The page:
Patients given honey and bee pollen in combination experienced decreased total cholesterol and decreased LDL cholesterol (11). High cholesterol, and in particular high levels of LDL cholesterol, can lead to the hardening and narrowing of the arteries, which in turn can cause problems with blood flow and an increased risk of suffering from angina, heart attack, strokes and Transient Ischaemic Attacks (TIAs).
Bee pollen is particularly useful as a tonic for the elderly or to ameliorate the effects of ageing (4). One mechanism for this involves a substance called lipofuscin. The accumulation of lipofuscin is associated with ageing or wear and tear of various vital body parts including the liver, kidneys, heart, adrenal glands and nerve cells. The build up of lipofuscin is a major risk factor for the development of various disease states including neurodegenerative disorders such as Alzheimer’s disease and Parkinson’s disease as well as chronic obstructive pulmonary disease and macular degeneration, a common problem in the elderly that leads to loss of vision. The good news is that mice fed bee pollen showed markedly reduced lipofuscin levels in the heart, liver, brain and adrenal glands indicating an anti-aging effect of bee pollen (12).
Those taking warfarin and other blood thinning medications should consult with their medical specialist before taking bee pollen (13). Bee pollen may not be suitable for those with atopic allergies such as hay fever or asthma as there is some risk that they could experience anaphylaxis from ingestion of antigens in pollens to which they are sensitive (14).
How to Use Bee Pollen
Bee pollen is sweet tasting and nutritious so use it to enhance the flavour and health benefits of smoothies and juices. Sprinkle it onto breakfast cereals or into yoghurt. Add it to raw food treats and desserts.
Bee Pollen Grains Recipes
Bee Pollen Salad
250g/8oz of mixed salad leaves
1 cup of cherry tomatoes, halved
2 radishes, finely sliced
A handful of olives
3tbps walnuts, lightly toasted
1 tbsp French mustard
1 tbsp lemon juice
3 tbsp olive oil
2 tbsp bee pollen grains
Salt and freshly ground pepper
A handful of nasturtium flowers
- Put the salad leaves into a large salad bowl. Add the cherry tomatoes, radishes, olives and walnuts.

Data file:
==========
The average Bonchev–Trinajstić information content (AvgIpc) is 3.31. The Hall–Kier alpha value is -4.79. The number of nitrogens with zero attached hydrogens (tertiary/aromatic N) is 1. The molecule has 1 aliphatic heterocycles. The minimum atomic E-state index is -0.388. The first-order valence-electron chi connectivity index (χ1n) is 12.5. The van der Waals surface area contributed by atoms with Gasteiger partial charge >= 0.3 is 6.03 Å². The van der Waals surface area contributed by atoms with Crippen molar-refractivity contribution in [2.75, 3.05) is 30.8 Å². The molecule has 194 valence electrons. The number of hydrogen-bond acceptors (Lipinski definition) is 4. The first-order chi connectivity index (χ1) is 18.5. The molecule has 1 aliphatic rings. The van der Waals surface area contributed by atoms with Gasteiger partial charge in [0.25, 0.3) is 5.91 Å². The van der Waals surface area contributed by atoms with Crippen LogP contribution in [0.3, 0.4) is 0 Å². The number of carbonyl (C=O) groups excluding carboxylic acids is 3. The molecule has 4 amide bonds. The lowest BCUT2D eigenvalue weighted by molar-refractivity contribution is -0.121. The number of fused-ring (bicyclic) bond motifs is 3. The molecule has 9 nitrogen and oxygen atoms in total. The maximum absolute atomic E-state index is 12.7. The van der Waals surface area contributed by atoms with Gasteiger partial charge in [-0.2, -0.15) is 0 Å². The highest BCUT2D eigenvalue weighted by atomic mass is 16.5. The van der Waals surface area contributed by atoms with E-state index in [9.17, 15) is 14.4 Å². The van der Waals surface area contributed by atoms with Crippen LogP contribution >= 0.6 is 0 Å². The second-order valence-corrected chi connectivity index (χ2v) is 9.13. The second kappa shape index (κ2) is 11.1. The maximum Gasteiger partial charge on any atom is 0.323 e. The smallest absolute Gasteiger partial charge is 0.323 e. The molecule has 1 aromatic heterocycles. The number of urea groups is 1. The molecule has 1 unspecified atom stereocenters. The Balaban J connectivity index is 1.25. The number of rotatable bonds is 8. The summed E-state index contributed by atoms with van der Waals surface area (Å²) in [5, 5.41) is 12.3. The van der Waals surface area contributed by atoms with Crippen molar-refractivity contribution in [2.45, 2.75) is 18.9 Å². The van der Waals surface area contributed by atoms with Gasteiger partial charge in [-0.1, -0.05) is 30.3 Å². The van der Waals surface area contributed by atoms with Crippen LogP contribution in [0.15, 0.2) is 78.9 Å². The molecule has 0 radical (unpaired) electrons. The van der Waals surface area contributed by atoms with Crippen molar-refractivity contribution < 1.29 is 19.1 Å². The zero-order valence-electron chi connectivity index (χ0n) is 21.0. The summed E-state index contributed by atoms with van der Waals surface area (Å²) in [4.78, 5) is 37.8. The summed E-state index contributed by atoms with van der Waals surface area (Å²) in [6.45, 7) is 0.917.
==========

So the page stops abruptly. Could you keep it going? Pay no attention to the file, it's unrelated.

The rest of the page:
- Combine the French mustard and lemon juice in a jug. Add the olive oil and stir briskly. Pour the dressing over the salad and mix well.
- Sprinkle the bee pollen grains over the salad. Add salt and pepper to taste. Scatter the nasturtium flowers over the salad just before serving.
Sweet and Smooth Bee Pollen Smoothies
1 cup of strawberries
1 cup of raspberries
1 cup of rice, oat or almond milk
2 tsp bee pollen grains
1 tsp Maca powder
2 tsp hemp protein powder
A few fresh basil leaves
Put all the ingredients into a blender and blend until smooth.
1. Chantarudee A, Phuwapraisirisan P, Kimura K, Okuyama M, Mori H, Kimura A, Chanchao C. Chemical constituents and free radical scavenging activity of corn pollen collected from Apis mellifera hives compared to floral corn pollen at Nan, Thailand. BMC Complement. Altern. Med. 2012 Apr 18;12(1):45.
2. Hellner M, Winter D, von Georgi R, Munstedt K. Apitherapy: usage and experience in German beekeepers. Evid Based Complement Alternat Med. 2008 Dec;5(4):475-9. Epub 2007 Jun 30
3. Nakajima Y, Tsurumu K, Shimazawa M, Mishima S, Hara H. Comparison of bee products based on assays of antioxidant capacities. BMC Complement Altern Med. 2009 Feb 26;9:4.
4. Graikou K, Kapeta S, Aligiannis N, Sotiroudis G, Chondrogianni N, Gonos E, Chinou I. Chemical analysis of Greek pollen – Antioxidant, antimicrobial and proteasome activation properties. Chem Cent J. 2011 Jun 23;5(1):33
5. Saric A, Balog T, Sobocanec S, Kusic B, Sverko V, Rusak G, Likic S et al. Antioxidant effects of flavonoid from Croatian Cystu. Food Chem Toxicol. 2009 Mar;47(3):547-54.
6. Wang J, Jin GM, Zheng YM, Li SH, Wang H. Effect of bee pollen on development of immune organ of animal. Zhongguo Zhong Yao Za Zhi. 2005 Oct;30(19):1532-6
7. Ishikawa Y, Tokura T, Ushio H, Niyonsaba F et al. Lipid-soluble components of honeybee-collected pollen exert antiallergic effect by inhibiting IgE-mediated mast cell activation in vivo. Phytother Res. 2009 Nov;23(11):1581-6.
8. Maruyama H, Sakamoto T, Araki Y, Hara H. Anti-inflammatory effect of bee pollen ethanol extract from Cistus sp. of Spanish on carrageenan-induced rat hind paw edema. BMC Complement Altern Med.2010 Jun 23;10:30.
9. Pinto B, Caciagli F, Riccio E, Reali D et al. Antiestrogenic and antigenotoxic activity of bee pollen from Cystus incanus and Salix alba as evaluated by the yeast estrogen screen and the micronucleus assay in human lymphocytes. Eur J Med Chem. 2010 Sep;45(9):4122-8. Epub 2010 Jun 9
10. Yamaguchi M. Regulatory mechanism of food factors in bone metabolism and prevention of osteoporosis. Yakugaku Zasshi 2006 Nov;126(11):1117-37.
11. Kas’ianenko VI, Komisarenko IA, Dubtsova EA. Correction of atherogenic dyslipidemia with honey, pollen and bee bread in patients with different body mass. 2011;83(8):58-62.
12. Liu X, Li L.Morphological observation of effect of bee pollen on intercellura lipofuscin in NIH mice. Zhongguo Zhong Yao Za Zhi.1990 Sep;15(9):561-3, 578.
13. Hurren KM, Lewis CL. Probable interaction between warfarin and bee pollen. Am J Health Syst Pharm. 2010 Dec 1;67(23):2034-7.
14. Pitsios C, Chliva C, Mikos N, Kompoti E, Nowak-Wegrzyn A, Kontou-Fili K. Bee pollen sensitivity in airborne pollen allergic individuals. Ann Allergy Asthma Immunol. 2006 Nov;97(5):703-6.